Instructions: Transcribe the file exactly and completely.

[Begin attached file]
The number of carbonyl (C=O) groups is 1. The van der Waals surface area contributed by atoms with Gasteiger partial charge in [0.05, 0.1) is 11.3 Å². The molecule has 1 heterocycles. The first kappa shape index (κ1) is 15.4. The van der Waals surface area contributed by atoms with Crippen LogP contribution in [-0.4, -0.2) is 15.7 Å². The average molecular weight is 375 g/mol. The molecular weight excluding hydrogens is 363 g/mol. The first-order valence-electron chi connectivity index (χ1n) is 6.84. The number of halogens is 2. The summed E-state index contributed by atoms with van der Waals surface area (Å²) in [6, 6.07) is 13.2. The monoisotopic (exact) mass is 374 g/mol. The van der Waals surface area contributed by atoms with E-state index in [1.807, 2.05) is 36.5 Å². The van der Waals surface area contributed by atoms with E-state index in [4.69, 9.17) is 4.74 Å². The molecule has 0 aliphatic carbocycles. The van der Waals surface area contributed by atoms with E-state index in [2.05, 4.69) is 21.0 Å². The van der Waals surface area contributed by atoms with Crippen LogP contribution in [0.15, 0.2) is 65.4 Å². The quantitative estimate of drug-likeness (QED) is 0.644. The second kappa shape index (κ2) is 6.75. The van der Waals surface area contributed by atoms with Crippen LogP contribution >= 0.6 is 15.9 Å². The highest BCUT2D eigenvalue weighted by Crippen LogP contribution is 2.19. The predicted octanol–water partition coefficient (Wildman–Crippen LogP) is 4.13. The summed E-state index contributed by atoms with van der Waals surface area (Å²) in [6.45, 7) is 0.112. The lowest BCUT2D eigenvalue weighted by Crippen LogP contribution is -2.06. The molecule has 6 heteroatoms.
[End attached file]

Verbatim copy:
The number of carbonyl (C=O) groups is 1. The van der Waals surface area contributed by atoms with Gasteiger partial charge in [0.05, 0.1) is 11.3 Å². The molecule has 1 heterocycles. The first kappa shape index (κ1) is 15.4. The van der Waals surface area contributed by atoms with Crippen LogP contribution in [-0.4, -0.2) is 15.7 Å². The average molecular weight is 375 g/mol. The molecular weight excluding hydrogens is 363 g/mol. The first-order valence-electron chi connectivity index (χ1n) is 6.84. The number of halogens is 2. The summed E-state index contributed by atoms with van der Waals surface area (Å²) in [6, 6.07) is 13.2. The monoisotopic (exact) mass is 374 g/mol. The van der Waals surface area contributed by atoms with E-state index in [1.807, 2.05) is 36.5 Å². The van der Waals surface area contributed by atoms with E-state index in [4.69, 9.17) is 4.74 Å². The molecule has 0 aliphatic carbocycles. The van der Waals surface area contributed by atoms with E-state index in [2.05, 4.69) is 21.0 Å². The van der Waals surface area contributed by atoms with Crippen LogP contribution in [0.15, 0.2) is 65.4 Å². The quantitative estimate of drug-likeness (QED) is 0.644. The second kappa shape index (κ2) is 6.75. The van der Waals surface area contributed by atoms with Crippen LogP contribution >= 0.6 is 15.9 Å². The highest BCUT2D eigenvalue weighted by Crippen LogP contribution is 2.19. The predicted octanol–water partition coefficient (Wildman–Crippen LogP) is 4.13. The summed E-state index contributed by atoms with van der Waals surface area (Å²) in [6.45, 7) is 0.112. The lowest BCUT2D eigenvalue weighted by Crippen LogP contribution is -2.06. The molecule has 6 heteroatoms.